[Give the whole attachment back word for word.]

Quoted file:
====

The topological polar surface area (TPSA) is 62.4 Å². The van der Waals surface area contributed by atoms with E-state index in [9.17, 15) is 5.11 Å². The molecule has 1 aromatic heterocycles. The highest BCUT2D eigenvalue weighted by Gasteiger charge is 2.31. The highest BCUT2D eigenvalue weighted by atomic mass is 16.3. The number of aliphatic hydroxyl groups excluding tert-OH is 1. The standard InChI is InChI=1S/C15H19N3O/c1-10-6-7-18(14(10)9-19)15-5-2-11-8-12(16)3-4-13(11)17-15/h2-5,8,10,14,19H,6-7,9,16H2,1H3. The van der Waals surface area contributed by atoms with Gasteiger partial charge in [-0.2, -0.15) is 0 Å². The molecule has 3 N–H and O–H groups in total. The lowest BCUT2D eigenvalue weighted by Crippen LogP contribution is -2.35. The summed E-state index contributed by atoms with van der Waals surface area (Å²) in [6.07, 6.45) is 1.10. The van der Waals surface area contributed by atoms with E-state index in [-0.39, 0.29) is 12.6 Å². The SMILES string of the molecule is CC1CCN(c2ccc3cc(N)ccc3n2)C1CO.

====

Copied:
The topological polar surface area (TPSA) is 62.4 Å². The van der Waals surface area contributed by atoms with E-state index in [9.17, 15) is 5.11 Å². The molecule has 1 aromatic heterocycles. The highest BCUT2D eigenvalue weighted by Gasteiger charge is 2.31. The highest BCUT2D eigenvalue weighted by atomic mass is 16.3. The number of aliphatic hydroxyl groups excluding tert-OH is 1. The standard InChI is InChI=1S/C15H19N3O/c1-10-6-7-18(14(10)9-19)15-5-2-11-8-12(16)3-4-13(11)17-15/h2-5,8,10,14,19H,6-7,9,16H2,1H3. The van der Waals surface area contributed by atoms with Gasteiger partial charge in [-0.2, -0.15) is 0 Å². The molecule has 3 N–H and O–H groups in total. The lowest BCUT2D eigenvalue weighted by Crippen LogP contribution is -2.35. The summed E-state index contributed by atoms with van der Waals surface area (Å²) in [6.07, 6.45) is 1.10. The van der Waals surface area contributed by atoms with E-state index in [-0.39, 0.29) is 12.6 Å². The SMILES string of the molecule is CC1CCN(c2ccc3cc(N)ccc3n2)C1CO.